Dreddy2 karma

That is amazing and you are very lucky. Reminds me I a similar accidental find with my heart thingy that turned out to be pretty damn scary but it was not anywhere near as scary as your story!

I was at a festival a couple months ago, we just got off a flight from Thailand to Australia at 7am and headed home for about a couple hours and then to the festival (Soundwave Brissie).

I started to have some bad indigestion and decided to ask the medical tent for some Mylanta. They said I had something wrong with my heart and rushed me to hospital. Then the early tests said I had had a heart attack (this stuff in your blood they measure called troponin is at 0.5% for a mild heart attack and mine was climbing to 6%, then 10% then 16%).

Turned out I had Myopericarditus and was put in hospital for a week (mostly because it took them a week to organise my MRI, damn public hospital) and another week at home.

Apparently if you are a young Caucasian male with a nasty stomach bug it can cause a virus that attacks your heart sack bits. I can tell you it was fucking scary being 29 and in the cardio ward with nurses telling you this is serious and "HAVE YOU TAKEN COCAINE?!?!?!" every half an hour.

All they could do was thin my blood and give me Ibuprofen and morphine if it hurt too much. Also got to discover I have such horrific sleep apnea that my brain was only getting 70/80% oxygen while I was on my back.

TL;DR: Bali belly can cause a fake heart attack and I only just missed System Of A Down.

EDIT: forgot my question! I found it strange that they told me how serious and scary it was but took them so long to do/test anything. Was it like this for you? Do you think it would have been a better.quicker outcome if they had have just DONE the damn procedures/tests?

CLARIFY: It was scary because I didn't know it was myopericarditus until towards the end of a week because they took so long to do the tests. There was a major possibility it was a heart attack. I don't story well...

wifeofpoe3 karma

Wow your story is scary! Glad your okay now. As to your question I think it would have been a better outcome if they had done something earlier as I would not have had problems with my lungs by then and wouldn't have had to go on ECMO. Also the tumour would have been smaller and I might not have needed a pacemaker. But 'what ifs' don't really help in the long run, I'm alive now, that's all that matters.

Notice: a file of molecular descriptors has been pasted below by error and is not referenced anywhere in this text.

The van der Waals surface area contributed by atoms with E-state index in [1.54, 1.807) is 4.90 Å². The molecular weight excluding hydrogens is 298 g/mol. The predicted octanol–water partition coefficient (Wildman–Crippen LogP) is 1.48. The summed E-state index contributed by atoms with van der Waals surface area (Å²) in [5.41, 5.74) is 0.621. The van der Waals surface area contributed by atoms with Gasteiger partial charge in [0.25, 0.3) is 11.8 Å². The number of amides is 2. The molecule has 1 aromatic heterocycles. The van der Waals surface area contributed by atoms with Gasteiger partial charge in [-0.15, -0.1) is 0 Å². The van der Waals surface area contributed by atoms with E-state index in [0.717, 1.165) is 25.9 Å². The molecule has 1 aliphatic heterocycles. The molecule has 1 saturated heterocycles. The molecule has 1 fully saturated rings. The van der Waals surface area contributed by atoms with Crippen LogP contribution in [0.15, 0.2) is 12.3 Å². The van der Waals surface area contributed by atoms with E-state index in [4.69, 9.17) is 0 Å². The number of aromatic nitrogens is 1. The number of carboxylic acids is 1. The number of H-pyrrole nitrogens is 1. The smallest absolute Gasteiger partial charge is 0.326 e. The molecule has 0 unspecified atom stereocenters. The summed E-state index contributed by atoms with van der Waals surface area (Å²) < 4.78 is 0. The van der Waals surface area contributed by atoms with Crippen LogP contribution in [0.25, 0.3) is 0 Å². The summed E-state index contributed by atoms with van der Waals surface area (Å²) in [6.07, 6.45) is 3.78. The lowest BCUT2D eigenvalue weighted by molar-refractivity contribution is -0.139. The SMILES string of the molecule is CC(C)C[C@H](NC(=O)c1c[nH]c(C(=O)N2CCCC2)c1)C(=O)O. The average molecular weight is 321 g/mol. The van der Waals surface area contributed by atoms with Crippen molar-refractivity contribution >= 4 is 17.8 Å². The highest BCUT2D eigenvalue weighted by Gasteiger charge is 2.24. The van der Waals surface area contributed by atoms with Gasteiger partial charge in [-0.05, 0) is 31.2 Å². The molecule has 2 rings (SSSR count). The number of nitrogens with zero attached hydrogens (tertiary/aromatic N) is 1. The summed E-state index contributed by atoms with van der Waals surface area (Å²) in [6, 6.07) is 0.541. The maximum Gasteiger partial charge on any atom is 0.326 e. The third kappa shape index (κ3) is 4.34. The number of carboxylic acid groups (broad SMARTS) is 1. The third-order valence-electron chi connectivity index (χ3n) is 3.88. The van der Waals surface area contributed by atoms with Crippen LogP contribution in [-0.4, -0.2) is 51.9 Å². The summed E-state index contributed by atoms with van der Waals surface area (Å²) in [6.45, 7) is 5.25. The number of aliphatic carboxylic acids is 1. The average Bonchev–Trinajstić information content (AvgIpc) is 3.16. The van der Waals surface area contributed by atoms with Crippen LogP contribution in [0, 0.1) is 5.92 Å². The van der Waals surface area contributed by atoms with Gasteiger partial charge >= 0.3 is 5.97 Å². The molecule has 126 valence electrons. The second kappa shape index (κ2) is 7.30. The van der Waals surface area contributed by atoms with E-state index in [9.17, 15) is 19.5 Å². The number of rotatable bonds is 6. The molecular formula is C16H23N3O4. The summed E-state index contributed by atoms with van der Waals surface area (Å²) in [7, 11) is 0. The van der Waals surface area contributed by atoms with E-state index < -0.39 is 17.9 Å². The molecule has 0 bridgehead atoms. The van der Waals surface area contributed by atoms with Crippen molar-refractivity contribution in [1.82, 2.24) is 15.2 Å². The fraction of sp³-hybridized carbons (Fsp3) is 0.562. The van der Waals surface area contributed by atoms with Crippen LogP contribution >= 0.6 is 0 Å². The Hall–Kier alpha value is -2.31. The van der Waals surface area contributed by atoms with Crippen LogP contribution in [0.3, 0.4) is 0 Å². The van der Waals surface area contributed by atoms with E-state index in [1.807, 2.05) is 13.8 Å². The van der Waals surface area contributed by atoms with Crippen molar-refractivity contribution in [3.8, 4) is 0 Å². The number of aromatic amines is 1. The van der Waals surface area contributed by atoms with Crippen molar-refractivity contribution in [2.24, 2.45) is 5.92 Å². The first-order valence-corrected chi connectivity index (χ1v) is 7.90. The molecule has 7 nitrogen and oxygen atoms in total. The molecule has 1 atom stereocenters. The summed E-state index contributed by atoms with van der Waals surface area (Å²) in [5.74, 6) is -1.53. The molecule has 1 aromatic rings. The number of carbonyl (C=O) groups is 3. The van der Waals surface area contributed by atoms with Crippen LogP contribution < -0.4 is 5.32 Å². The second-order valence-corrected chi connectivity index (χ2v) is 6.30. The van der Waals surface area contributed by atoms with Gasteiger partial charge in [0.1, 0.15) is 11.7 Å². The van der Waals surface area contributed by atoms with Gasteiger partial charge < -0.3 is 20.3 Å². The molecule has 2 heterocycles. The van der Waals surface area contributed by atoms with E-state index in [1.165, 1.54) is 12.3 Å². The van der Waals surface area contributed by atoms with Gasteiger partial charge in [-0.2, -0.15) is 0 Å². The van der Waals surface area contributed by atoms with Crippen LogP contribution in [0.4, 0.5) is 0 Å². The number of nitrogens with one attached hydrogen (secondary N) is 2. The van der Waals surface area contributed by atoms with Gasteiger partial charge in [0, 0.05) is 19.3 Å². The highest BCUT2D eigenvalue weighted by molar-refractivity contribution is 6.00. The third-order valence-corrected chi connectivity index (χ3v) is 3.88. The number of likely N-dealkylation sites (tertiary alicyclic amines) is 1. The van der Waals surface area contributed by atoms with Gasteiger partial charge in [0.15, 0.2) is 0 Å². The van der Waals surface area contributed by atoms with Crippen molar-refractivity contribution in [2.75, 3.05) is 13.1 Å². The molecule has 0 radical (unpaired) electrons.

somewaterytart2 karma

Did you notice anything strange before you found out about it?

wifeofpoe3 karma

Not really. I was out of breath a lot but as I have asthma I put it down to that. A few years ago I would have these terrifying dizzy spells. I went to the hospital and after running a few blood tests and scratching their heads they referred me to a psychiatrist who said I was fine. My GP said it was low blood pressure but could not find the cause so I just ignored it and remembered not to stand up too quickly. I don't fault them for that. There have only been 34 cases of this sort of tumour (or so I've been told) so I doubt it would have crossed their minds.

Atarashii2 karma

Aussie here, medicare didn't cover it because it was a rare surgery?

wifeofpoe2 karma

Maybe I gave the wrong impression. The surgery was covered by my health insurance (although there was a gap fee). The $800 Cardiac MRI is not covered under Medicare or any private health insurance. I'm not sure why, it is the same MRI machine that is used for other tests.

CaptainAwesome932 karma

What's your favourite part of Sydney?

wifeofpoe2 karma

The Rocks area. It has the best pubs and clubs and the markets on the weekend are really awesome. They often have street art and "pancakes on the rocks" is one of my family's traditions.

optionsanarchist2 karma

Are the masses in the liver and the ones in the heart related?

wifeofpoe3 karma

They are both haemangiomas (I know I didn't spell that right!) However the ones in the liver are small and don't appear to be growing so they are leaving them be.

walkingoceans2 karma

I was supposed to go do an ECHO on Monday, but I had to cancel because it turned out to be too expensive. With private insurance, I'd still have to pay $1,250 it. So I decided against it. Hope everything is all right in there.

wifeofpoe4 karma

Is there anyone you can borrow from? Anything you can sell? Do they offer payment plans? Your heart is not something you should ignore.

Vidyogamasta2 karma

You say there was a 3x3x2 / 4x4x3 mass... What is the unit of measurement here??

wifeofpoe3 karma


appletart2 karma

Amazing! What we really need to see now is you smiling again! All the best in the future! :o)

wifeofpoe3 karma

Here is me smiling with my son


idefiler62 karma

Now you must marry the clutzy radiation tech.

wifeofpoe6 karma

I was already married. He is clumsy too though so he may still save my life yet

Dinosaur_McGinley2 karma


wifeofpoe5 karma

What kind of proof would you like? I have a few pictures of scars and the first "incidental" finding posted earlier: